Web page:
Anatomy Of A Roof

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We casually look at the roofs of homes on a daily basis, but don’t really pay attention to the details apart from knowing it logically belongs on the top of the house. It is easy to overlook what goes into putting a roof on a new home. Your roof is the crown of your home. Its purpose is to keep the inside of your home free of anything that might want to make its way inside such as water, dirt and debris. But what exactly goes into all those parts?

Anatomy Of A Roof

Roof edge (Fascia): All the boards running along the edge of the roof or eaves.

Ridge: The horizontal line at the top of the roof.

Valley: The “V-cut” angle along the junction of two slopes of a roof.

Flashing (joint covers): Flashing can be flexible or rigid and is made of galvanized steel, aluminum or plastic. It is a type of resistant moldings that prevents water flowing near roof openings from infiltrating the roof.

Flat Roof: The slope of a roof is properly known as its pitch and flat roofs have up to approximately 10°.

Underlay membrane: This coating, made of felt saturated with asphalt or a synthetic fabric, protects the shingles against resin released by the wood decking, and protects the decking itself against bad weather.

Eave: This protective membrane goes under some or all of the asphalt shingles to prevent water infiltration.

Drip Edge/Gutters: Molding that covers the edge of the roof and reduces the risk of water infiltration.

Hip/Hip Edge: Where all sides slope downwards to the walls, usually with a fairly gentle slope.

Skylight: Sometimes referred as a “roof light,” it is a light-transmitting structure that forms all or part of the roof space of a building for daylighting purposes.

Dormer: A vertical window that projects from a sloping roof and usually illuminates a bedroom.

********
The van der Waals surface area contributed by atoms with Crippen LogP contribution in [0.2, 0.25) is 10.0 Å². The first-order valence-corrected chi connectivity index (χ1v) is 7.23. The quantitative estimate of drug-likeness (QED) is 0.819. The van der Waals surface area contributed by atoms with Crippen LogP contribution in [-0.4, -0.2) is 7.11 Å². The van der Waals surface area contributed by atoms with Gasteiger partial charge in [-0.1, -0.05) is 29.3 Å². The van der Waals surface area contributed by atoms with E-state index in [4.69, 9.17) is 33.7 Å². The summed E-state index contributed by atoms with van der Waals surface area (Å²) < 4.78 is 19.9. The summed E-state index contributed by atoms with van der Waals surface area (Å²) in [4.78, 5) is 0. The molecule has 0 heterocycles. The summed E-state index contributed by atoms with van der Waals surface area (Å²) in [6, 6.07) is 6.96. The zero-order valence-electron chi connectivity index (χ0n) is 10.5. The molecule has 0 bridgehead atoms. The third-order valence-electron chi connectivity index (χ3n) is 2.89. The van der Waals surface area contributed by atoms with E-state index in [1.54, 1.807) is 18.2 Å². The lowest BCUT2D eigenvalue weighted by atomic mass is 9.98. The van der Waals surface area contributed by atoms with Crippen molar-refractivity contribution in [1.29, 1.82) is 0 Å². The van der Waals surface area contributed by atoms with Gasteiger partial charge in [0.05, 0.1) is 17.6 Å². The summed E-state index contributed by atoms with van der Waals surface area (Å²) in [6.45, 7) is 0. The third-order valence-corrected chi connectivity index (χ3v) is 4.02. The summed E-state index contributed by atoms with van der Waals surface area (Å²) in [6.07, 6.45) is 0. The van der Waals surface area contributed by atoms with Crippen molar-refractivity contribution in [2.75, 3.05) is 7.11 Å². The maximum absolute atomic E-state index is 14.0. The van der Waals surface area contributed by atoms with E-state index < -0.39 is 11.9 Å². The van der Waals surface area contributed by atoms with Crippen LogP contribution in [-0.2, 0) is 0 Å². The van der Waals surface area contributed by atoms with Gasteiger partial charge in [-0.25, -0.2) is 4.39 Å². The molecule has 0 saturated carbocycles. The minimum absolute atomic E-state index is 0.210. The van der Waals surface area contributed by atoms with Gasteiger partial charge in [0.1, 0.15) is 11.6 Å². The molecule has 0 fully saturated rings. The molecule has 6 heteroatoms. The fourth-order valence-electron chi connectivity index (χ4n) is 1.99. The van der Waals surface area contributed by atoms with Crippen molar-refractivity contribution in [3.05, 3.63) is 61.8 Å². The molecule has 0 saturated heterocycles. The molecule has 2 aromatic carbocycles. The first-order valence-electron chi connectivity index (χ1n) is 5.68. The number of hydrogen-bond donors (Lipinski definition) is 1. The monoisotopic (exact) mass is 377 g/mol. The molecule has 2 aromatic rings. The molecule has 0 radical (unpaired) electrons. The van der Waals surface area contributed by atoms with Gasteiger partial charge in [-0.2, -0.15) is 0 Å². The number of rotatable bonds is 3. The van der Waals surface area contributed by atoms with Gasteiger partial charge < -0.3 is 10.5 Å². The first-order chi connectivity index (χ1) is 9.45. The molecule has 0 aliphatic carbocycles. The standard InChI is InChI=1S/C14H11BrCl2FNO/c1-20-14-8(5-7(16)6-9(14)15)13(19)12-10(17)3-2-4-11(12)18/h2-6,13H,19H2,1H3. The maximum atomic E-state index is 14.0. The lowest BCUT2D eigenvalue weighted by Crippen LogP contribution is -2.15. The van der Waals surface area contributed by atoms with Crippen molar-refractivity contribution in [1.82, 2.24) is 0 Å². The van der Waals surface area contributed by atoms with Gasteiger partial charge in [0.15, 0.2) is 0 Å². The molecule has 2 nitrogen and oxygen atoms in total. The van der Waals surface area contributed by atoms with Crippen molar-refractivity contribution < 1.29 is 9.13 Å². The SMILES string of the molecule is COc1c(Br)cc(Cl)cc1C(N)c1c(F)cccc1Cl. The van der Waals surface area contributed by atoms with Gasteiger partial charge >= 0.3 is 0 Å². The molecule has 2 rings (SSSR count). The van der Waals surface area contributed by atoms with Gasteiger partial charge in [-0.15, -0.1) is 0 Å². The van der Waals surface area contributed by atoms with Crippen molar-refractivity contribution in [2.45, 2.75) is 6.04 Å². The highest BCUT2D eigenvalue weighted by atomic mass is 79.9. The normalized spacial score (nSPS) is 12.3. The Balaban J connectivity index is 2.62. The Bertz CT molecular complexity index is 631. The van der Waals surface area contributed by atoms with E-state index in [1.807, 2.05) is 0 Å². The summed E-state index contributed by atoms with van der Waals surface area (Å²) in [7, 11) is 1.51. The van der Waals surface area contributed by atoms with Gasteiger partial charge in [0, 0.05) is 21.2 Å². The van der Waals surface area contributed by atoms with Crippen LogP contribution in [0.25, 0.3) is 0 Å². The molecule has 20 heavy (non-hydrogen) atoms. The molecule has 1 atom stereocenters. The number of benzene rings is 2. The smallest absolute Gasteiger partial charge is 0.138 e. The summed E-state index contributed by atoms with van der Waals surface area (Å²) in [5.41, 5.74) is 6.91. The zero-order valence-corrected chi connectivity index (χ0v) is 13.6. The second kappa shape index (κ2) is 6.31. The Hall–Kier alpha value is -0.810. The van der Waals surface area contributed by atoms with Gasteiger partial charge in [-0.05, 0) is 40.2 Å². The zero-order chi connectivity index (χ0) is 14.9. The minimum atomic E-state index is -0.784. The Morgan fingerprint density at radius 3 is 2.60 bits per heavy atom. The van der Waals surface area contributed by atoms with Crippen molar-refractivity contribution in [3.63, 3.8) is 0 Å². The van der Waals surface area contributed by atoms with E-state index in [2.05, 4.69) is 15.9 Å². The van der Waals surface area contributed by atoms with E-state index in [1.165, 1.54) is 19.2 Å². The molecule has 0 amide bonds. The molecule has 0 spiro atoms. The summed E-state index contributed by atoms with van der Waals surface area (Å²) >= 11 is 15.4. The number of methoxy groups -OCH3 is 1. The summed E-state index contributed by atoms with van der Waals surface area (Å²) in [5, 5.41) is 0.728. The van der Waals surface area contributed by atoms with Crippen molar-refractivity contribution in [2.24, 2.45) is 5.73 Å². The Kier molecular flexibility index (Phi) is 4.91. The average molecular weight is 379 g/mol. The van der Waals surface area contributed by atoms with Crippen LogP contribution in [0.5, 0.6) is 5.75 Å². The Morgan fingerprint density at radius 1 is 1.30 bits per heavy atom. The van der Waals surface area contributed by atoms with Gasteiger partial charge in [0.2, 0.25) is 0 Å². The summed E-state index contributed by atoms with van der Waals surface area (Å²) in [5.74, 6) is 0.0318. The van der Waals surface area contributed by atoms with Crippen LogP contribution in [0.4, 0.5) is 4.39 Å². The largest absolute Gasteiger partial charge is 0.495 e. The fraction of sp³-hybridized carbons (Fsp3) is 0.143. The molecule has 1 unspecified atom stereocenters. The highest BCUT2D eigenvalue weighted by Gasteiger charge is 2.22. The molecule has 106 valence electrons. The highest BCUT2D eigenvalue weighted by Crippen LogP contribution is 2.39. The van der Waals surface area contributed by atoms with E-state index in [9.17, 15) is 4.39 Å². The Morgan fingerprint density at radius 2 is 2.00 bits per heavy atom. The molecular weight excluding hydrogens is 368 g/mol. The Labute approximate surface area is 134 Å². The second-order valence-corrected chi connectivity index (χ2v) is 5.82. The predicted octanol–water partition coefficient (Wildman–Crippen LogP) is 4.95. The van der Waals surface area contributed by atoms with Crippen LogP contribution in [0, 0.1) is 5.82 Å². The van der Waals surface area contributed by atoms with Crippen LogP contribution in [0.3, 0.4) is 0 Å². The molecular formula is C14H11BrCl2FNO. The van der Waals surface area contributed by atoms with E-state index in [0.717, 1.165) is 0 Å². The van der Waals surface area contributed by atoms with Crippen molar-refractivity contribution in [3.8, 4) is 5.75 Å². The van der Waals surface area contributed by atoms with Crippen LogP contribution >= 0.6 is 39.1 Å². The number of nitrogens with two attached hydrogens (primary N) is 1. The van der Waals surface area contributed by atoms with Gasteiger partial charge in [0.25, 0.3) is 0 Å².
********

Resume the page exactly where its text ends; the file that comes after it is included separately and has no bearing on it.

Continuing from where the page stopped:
Soffit: The material between the roof’s eaves where the fascia and gutters are placed to the wall.

Abutment: Designed to prevent rainwater from penetrating between the wall and the roof covering.

As we can see, there are many parts to a roof, but we are here to simplify the process for you. It is important to look for a company that is licensed and insured and knows what they are doing. Our licensed experts at Jireh General Contractors LLC are ready to answer any questions you have about your roof repair or replacement. We offer several payment options to help you get the roof of your dreams. Call us today!

Contact Us

CALL US TODAY!

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Anatomy Of A Roof

Navigation:Home/Blog/Anatomy Of A Roof

We casually look at the roofs of homes on a daily basis, but don’t really pay attention to the details apart from knowing it logically belongs on the top of the house. It is easy to overlook what goes into putting a roof on a new home. Your roof is the crown of your home. Its purpose is to keep the inside of your home free of anything that might want to make its way inside such as water, dirt and debris. But what exactly goes into all those parts?

Anatomy Of A Roof

Roof edge (Fascia): All the boards running along the edge of the roof or eaves.

Ridge: The horizontal line at the top of the roof.

Valley: The “V-cut” angle along the junction of two slopes of a roof.

Flashing (joint covers): Flashing can be flexible or rigid and is made of galvanized steel, aluminum or plastic. It is a type of resistant moldings that prevents water flowing near roof openings from infiltrating the roof.

Flat Roof: The slope of a roof is properly known as its pitch and flat roofs have up to approximately 10°.

Underlay membrane: This coating, made of felt saturated with asphalt or a synthetic fabric, protects the shingles against resin released by the wood decking, and protects the decking itself against bad weather.

Eave: This protective membrane goes under some or all of the asphalt shingles to prevent water infiltration.

Drip Edge/Gutters: Molding that covers the edge of the roof and reduces the risk of water infiltration.

Hip/Hip Edge: Where all sides slope downwards to the walls, usually with a fairly gentle slope.

Skylight: Sometimes referred as a “roof light,” it is a light-transmitting structure that forms all or part of the roof space of a building for daylighting purposes.

Dormer: A vertical window that projects from a sloping roof and usually illuminates a bedroom.

Soffit: The material between the roof’s eaves where the fascia and gutters are placed to the wall.

Abutment: Designed to prevent rainwater from penetrating between the wall and the roof covering.

As we can see, there are many parts to a roof, but we are here to simplify the process for you. It is important to look for a company that is licensed and insured and knows what they are doing. Our licensed experts at Jireh General Contractors LLC are ready to answer any questions you have about your roof repair or replacement. We offer several payment options to help you get the roof of your dreams. Call us today!

Contact Us